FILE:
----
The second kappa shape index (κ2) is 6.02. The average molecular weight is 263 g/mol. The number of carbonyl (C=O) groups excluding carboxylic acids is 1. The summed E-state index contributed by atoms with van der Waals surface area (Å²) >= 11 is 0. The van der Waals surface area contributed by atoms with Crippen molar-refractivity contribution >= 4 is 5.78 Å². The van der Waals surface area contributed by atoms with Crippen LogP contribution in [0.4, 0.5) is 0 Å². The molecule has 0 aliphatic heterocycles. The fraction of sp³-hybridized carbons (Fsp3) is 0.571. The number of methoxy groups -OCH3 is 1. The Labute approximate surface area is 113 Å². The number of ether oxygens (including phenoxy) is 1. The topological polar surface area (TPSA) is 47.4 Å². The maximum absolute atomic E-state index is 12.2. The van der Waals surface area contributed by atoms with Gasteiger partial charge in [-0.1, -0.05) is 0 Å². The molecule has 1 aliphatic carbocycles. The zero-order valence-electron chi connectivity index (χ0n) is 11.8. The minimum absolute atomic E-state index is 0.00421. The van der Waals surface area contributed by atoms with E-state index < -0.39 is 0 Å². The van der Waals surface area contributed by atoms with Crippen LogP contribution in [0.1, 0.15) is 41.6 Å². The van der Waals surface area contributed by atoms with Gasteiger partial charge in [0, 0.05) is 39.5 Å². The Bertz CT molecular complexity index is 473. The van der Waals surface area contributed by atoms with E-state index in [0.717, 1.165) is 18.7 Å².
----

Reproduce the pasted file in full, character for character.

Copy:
The second kappa shape index (κ2) is 6.02. The average molecular weight is 263 g/mol. The number of carbonyl (C=O) groups excluding carboxylic acids is 1. The summed E-state index contributed by atoms with van der Waals surface area (Å²) >= 11 is 0. The van der Waals surface area contributed by atoms with Crippen molar-refractivity contribution >= 4 is 5.78 Å². The van der Waals surface area contributed by atoms with Crippen LogP contribution in [0.4, 0.5) is 0 Å². The molecule has 0 aliphatic heterocycles. The fraction of sp³-hybridized carbons (Fsp3) is 0.571. The number of methoxy groups -OCH3 is 1. The Labute approximate surface area is 113 Å². The number of ether oxygens (including phenoxy) is 1. The topological polar surface area (TPSA) is 47.4 Å². The maximum absolute atomic E-state index is 12.2. The van der Waals surface area contributed by atoms with Gasteiger partial charge in [-0.1, -0.05) is 0 Å². The molecule has 1 aliphatic carbocycles. The zero-order valence-electron chi connectivity index (χ0n) is 11.8. The minimum absolute atomic E-state index is 0.00421. The van der Waals surface area contributed by atoms with E-state index < -0.39 is 0 Å². The van der Waals surface area contributed by atoms with Crippen LogP contribution in [0.1, 0.15) is 41.6 Å². The van der Waals surface area contributed by atoms with Gasteiger partial charge in [0, 0.05) is 39.5 Å². The Bertz CT molecular complexity index is 473. The van der Waals surface area contributed by atoms with E-state index in [0.717, 1.165) is 18.7 Å².